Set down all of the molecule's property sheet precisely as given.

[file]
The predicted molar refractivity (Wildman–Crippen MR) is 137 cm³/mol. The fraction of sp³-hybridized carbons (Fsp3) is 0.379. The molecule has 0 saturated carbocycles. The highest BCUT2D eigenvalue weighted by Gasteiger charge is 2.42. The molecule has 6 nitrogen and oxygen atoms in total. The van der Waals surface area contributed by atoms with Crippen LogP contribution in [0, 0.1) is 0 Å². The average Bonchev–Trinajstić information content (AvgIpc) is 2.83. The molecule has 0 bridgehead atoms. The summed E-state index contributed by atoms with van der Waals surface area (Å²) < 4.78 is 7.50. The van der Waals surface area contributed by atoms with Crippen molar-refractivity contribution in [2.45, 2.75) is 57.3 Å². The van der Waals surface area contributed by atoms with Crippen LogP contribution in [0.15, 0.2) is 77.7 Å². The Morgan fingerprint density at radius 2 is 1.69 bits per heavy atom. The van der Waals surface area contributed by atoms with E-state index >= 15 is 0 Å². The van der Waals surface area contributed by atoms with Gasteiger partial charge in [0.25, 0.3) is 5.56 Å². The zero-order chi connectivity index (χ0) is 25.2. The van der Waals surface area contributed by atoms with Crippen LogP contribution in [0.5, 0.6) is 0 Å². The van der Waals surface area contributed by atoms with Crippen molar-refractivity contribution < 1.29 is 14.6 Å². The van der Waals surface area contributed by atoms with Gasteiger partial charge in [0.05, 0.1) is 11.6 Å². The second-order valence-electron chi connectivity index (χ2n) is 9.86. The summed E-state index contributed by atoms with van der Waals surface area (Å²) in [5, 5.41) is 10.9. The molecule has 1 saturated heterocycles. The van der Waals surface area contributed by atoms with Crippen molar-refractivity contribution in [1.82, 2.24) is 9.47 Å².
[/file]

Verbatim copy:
The predicted molar refractivity (Wildman–Crippen MR) is 137 cm³/mol. The fraction of sp³-hybridized carbons (Fsp3) is 0.379. The molecule has 0 saturated carbocycles. The highest BCUT2D eigenvalue weighted by Gasteiger charge is 2.42. The molecule has 6 nitrogen and oxygen atoms in total. The van der Waals surface area contributed by atoms with Crippen LogP contribution in [0, 0.1) is 0 Å². The average Bonchev–Trinajstić information content (AvgIpc) is 2.83. The molecule has 0 bridgehead atoms. The summed E-state index contributed by atoms with van der Waals surface area (Å²) < 4.78 is 7.50. The van der Waals surface area contributed by atoms with Crippen molar-refractivity contribution in [2.45, 2.75) is 57.3 Å². The van der Waals surface area contributed by atoms with Crippen LogP contribution in [0.15, 0.2) is 77.7 Å². The Morgan fingerprint density at radius 2 is 1.69 bits per heavy atom. The van der Waals surface area contributed by atoms with E-state index >= 15 is 0 Å². The van der Waals surface area contributed by atoms with Gasteiger partial charge in [0.25, 0.3) is 5.56 Å². The zero-order chi connectivity index (χ0) is 25.2. The van der Waals surface area contributed by atoms with Crippen LogP contribution in [0.5, 0.6) is 0 Å². The van der Waals surface area contributed by atoms with Crippen molar-refractivity contribution < 1.29 is 14.6 Å². The van der Waals surface area contributed by atoms with Gasteiger partial charge in [0.05, 0.1) is 11.6 Å². The second-order valence-electron chi connectivity index (χ2n) is 9.86. The summed E-state index contributed by atoms with van der Waals surface area (Å²) in [5, 5.41) is 10.9. The molecule has 1 saturated heterocycles. The van der Waals surface area contributed by atoms with Crippen molar-refractivity contribution in [1.82, 2.24) is 9.47 Å².